Another test, another apparent confirmation of...what? Some power that the maps or the pins have? Others have done the job without incident. Perhaps it's something in Kraft, himself. That something that feels an eerie familiarity to the cemetery. Or like the police detective suggests later: like the voodoo doll of a witch doctor. The three other board members (one being his uncle) meet and determine to debunk it once and for all. The results send Kraft tumbling into desperation and possible madness including putting an end to it all with the revolver conveniently kept in the desk drawer in the cemetery office.

Throughout the film, the black and white cinematography is excellent, making good use of the shadows and the dimness of the office. As Kraft begins to crack up, it gets better. The map seems to swim before his eyes and takes on ever more sinister appearance. As it is, the roadways prominently marked on it appear almost as abstract eyes staring back at him. The filmmakers either backlight the map or light it from the front so that, at times, it seems to glow—which makes the pins stand out all the more. Near the end when he is about to break from his fugue, the size of the map has increased until it nearly covers the wall. There are also a couple excellent shots where he looks (toward the viewer) through the window in the office into the darkness outside. The frame of the shot is then shrunk (against a black background) giving the sense that he is falling back into blackness. Cheap, but nicely evocative and effective.

As things wind up in intensity, he asks the question that has been avoided until then (about three-quarters of the movie): if putting black pins into the map can kill living people, what happens if you put a white one back? That leads to a mad, frantic dash through the rows of tombstones. Very well done.

While the ending might not satisfy all viewers, one can still wonder if maybe Kraft wasn't so paranoid after all. Regardless—as a short, compact little film, it has some good tension, mystery, and better than expected effects/photography (still of its time and budget, so don't expect too much).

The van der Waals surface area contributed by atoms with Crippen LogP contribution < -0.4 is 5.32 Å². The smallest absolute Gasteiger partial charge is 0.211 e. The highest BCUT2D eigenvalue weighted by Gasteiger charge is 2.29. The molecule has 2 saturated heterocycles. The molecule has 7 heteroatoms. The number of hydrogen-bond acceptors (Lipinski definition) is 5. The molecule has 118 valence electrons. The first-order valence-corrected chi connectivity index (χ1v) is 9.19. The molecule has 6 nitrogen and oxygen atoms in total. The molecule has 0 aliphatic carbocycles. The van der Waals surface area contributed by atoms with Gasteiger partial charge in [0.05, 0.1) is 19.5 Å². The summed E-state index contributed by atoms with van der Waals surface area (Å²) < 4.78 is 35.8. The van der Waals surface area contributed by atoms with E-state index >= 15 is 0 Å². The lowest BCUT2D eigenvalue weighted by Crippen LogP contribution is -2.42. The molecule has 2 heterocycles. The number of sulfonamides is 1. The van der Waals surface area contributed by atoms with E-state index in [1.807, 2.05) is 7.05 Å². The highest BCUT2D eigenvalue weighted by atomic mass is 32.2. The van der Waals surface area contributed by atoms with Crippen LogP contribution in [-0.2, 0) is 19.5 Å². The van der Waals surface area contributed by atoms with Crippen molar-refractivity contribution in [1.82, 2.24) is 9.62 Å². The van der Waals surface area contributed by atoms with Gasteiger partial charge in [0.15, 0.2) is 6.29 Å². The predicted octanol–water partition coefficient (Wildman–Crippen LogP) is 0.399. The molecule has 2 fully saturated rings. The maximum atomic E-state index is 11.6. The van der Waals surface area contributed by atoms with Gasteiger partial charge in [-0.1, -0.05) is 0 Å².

Trivia:
Screenwriter Lewis Garfinkle only has nine writing credit for films—but one of them is as one of the four people who came up with the story for The Deer Hunter (1978). But doesn't explain his cowork on The Doberman Gang (1972).

Director Albert Band is probably better known (if at all by normal people who don't pay attention to this stuff) as a producer of almost three dozen films in various genres (mostly low budget and often exploitation movies)—though the guy who directed Dracula's Dog can't be that bad...can he? If the name sounds familiar (and you people know who you are), it's because he was the father of Charles Band who has produced well over 200 movies (still going strong), almost all of which are modest or low budget sci-fi/horror. He's the guy responsible for making sure the Ghoulies, Subspecies, Witchouse, and Puppet Master series made it to the screen (or more often straight to video). If you recognize the name Full Moon Pictures (now splintered into numerous other companies), then you know his work. Albert and Charles coproduced several films, Albert directed a few, and even acted in Troll (1986) and Trancers II (1991). His other son, Richard Band does film composing and, sure enough, his name intersects many films that his father and brother have in common.

(And, believe it or not, when one sifts through a lot of the dreck, there are some genuinely decent horror films among the Band canon. A few, anyway—depending one's tolerance for this stuff.)

Ridiculously obscure trivia Dept: Okay, now get this. Garfinkle's writing partner in The Doberman Gang wrote the script for another dog-themed film. That film? Dracula's Dog—which also had a certain Richard Band on board as assistant production manager. What a tangled web this is....

Sources:
Personal copy on DVD
The indispensable imdb.com